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Jessie Raymond: Clean closet, healthy mind … briefly

What with the drama surrounding this year’s presidential election, the past week or so has had many of us on edge. But I’ve got it worse than you: Due to the Addy Indy print deadline, I’m writing this before Election Day.
You, at least, know how things turned out.
The relief (or outrage) you are currently feeling hasn’t reached me yet. Instead, I’m still experiencing wild mood swings. I spend my spare time cycling from guffawing at satirical clips from late-night television, to refreshing fivethirtyeight.com, to stocking up on nonperishable foods and bottled water.
I want to get through the election believing that our country will survive. Of course it will. But what if it doesn’t? It always has. But this time’s different. Or is it?
I’m kind of a mess.
Last weekend, my stress levels peaked. I needed to feel a sense of control over something. Anything. So I did the only thing I could think of: I cleaned out the guest room closet.
It was an uncharacteristic move; I generally prefer to assuage anxiety with food, not cleaning. But these are desperate times.
Why the guest room closet? Because what goes in there never seems to come out. If you have a guest room, chances are it only gets used a few times a year, and even then, guests don’t use the closet. (If they do, you might want to have a little talk about how long they plan to stay, or do what I do: Set a little sign on the nightstand that reads “Thank you for staying with us. Check-out is at 11 a.m.”)
As the least used area of the house, the guest room closet becomes a holding place for all the crap you never use or just don’t know what to do with.
Ours is about 4 feet wide by 10 feet deep — too narrow to be a comfortable walk-in, but nonetheless enormous by normal closet standards. It has no light, so for the past 10 years we’ve pretty much just shoved stuff in, pushing whatever is already there farther into the closet’s dark recesses, never to be seen again.
Some might have called it a mess. Last weekend, I called it a 4-by-10-foot coping mechanism.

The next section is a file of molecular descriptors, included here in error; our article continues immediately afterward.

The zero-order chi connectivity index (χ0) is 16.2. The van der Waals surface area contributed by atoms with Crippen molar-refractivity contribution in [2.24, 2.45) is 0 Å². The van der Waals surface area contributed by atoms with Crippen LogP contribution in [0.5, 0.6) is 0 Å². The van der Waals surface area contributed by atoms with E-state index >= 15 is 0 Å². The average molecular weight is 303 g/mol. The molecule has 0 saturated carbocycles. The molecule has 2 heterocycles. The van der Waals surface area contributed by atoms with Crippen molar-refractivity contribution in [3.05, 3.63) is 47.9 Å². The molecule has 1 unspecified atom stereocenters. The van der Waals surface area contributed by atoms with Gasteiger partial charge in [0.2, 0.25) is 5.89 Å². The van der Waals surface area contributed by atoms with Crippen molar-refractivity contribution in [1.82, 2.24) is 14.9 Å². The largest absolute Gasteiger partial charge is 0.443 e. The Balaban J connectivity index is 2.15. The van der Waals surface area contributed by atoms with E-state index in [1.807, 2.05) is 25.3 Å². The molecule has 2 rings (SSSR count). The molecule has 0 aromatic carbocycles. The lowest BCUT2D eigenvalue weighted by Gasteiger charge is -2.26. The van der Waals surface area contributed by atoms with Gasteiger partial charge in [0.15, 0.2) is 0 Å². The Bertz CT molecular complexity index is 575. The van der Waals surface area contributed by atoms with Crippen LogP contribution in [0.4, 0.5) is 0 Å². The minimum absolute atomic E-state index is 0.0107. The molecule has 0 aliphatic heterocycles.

I boldly went where no Raymond had gone before, tying one end of a long rope around my waist, the other to the guest room poster bed, just in case I got in so deep I couldn’t find my way out. Packing a head lamp, an ample supply of trail mix and an emergency flare, I set out to reach the back of the closet.
Though ultimately a tame adventure, my expedition revealed a host of forgotten projects, most notably several banged-up old nightstands, all of which I had intended to paint or refinish one of these days. Beyond them lay two broken lamps and a mildew-stained Roman shade I had planned to over-dye back in 2009. Tucked behind those sat a bag containing such valuable items as a pair of dress shoulder pads, because, hey, they’re bound to come back in style eventually.
Past all that, I found the kids’ old things. Children grow up and move out, but they leave behind belongings they insist are precious, just not precious enough to take with them. (I confess, under the boys’ old textbooks, sports trophies and tattered baseball caps, I found some of my own precious high school belonging. This was the junk my parents, looking to reclaim their own guest room closet, had snuck, one box at a time, into my car every time I went home to visit after college.)
They say clutter is just unmade decisions, and I made a lot of decisions last weekend. I gave away what I could, threw out the stuff no one would take, and, in a final copout, relegated the last of the unmade decisions to the barn attic — the only place we use less than the guest room closet.
The cleaning was tedious, but it worked. It distracted me for a time and gave me control over at least a corner of my world.
I know I probably didn’t need to get so worked up about the election. You are reading this, after all, which means, regardless of the outcome on Nov. 8, our democracy did not implode.
It also means I wasted a lot of money on nonperishable foods and bottled water.
Oh, well. At least now I’ve got 40 square feet to store it all in.

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